The former mayor of Afghanistan's Herat province is now the most powerful local Taliban commander.
Ghullam Yahya Akbari told Al Jazeera that he will not negotiate with the Afghan government as long as foreign troops are on Afghan soil.
Given exclusive access to one of his 20 mountain bases hidden deep inside rugged terrain that Akbari says were also used to fight the Russians, Al Jazeera's Qais Azimy found a group of at least 60 well-armed Taliban fighters.
Akbari's steely resolve to fight foreign forces comes amid reports of many soldiers defecting to the Taliban. Many are unhappy with the "un-Islamic" ways of the foreign troops.
Some in Akbari's camps were just teenagers, others old enough to be enjoying retirement, but all had left families behind and were committed to the fight to push international troops out of Afghanistan.
"I will continue jihad against the Americans who have invaded our soil until the last drop of blood remains in my body," Askar, one of the fighters, said.
The food they eat is mostly dry bread, but the fighters do have satellite television and complaints appear rare.
"We are not doing jihad for our stomachs, we are doing jihad for Allah," another fighter said.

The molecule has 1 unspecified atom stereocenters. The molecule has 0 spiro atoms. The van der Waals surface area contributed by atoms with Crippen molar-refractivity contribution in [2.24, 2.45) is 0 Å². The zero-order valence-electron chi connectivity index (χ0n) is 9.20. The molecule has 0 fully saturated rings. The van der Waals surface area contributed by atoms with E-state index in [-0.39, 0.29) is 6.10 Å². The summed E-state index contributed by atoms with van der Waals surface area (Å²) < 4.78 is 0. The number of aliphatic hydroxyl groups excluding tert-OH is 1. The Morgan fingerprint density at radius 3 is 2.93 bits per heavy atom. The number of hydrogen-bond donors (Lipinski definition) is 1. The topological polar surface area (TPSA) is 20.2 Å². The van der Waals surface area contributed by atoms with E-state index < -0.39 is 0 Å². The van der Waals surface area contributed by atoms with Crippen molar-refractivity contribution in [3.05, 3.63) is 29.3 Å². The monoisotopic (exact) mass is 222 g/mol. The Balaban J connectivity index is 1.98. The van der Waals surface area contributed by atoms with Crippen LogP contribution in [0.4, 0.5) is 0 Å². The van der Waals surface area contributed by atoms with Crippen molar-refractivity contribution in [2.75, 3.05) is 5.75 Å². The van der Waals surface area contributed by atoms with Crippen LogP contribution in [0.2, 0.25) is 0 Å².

Akbari said the 20 mountain bases under his charge were also used by some of the same fighters to drive out the Russians in the 1980s.
"People may wonder why we live up in the mountains. That's because we want to avoid civilian casualties and fight with guerrilla tactics," he said.
The former mayor is not interested in peace talks and said he would even turn his guns against Mullah Omar, the Taliban leader, if he negotiated with the Afghan government.
"I do not believe that Mullah Omar would do that but if they sit with the Afghan government and negotiate then for us they will be like all the other members of the government and we'll continue our jihad," Akbari said.
A spokesperson for the Nato-led International Security Assistance Force (Isaf) dismissed suggestions of an increase in Taliban support.
"While they were in power this was the worst administration in the history of the country so why would the people of Afghanistan want the Taliban back?" Brigadier-General Richard Blanchette said.
But Al Jazeera's Azimy said the group had grown in its reach since he last met the fighters more than a month before.
It now held three young policemen hostage and appeared to be a real threat, he said.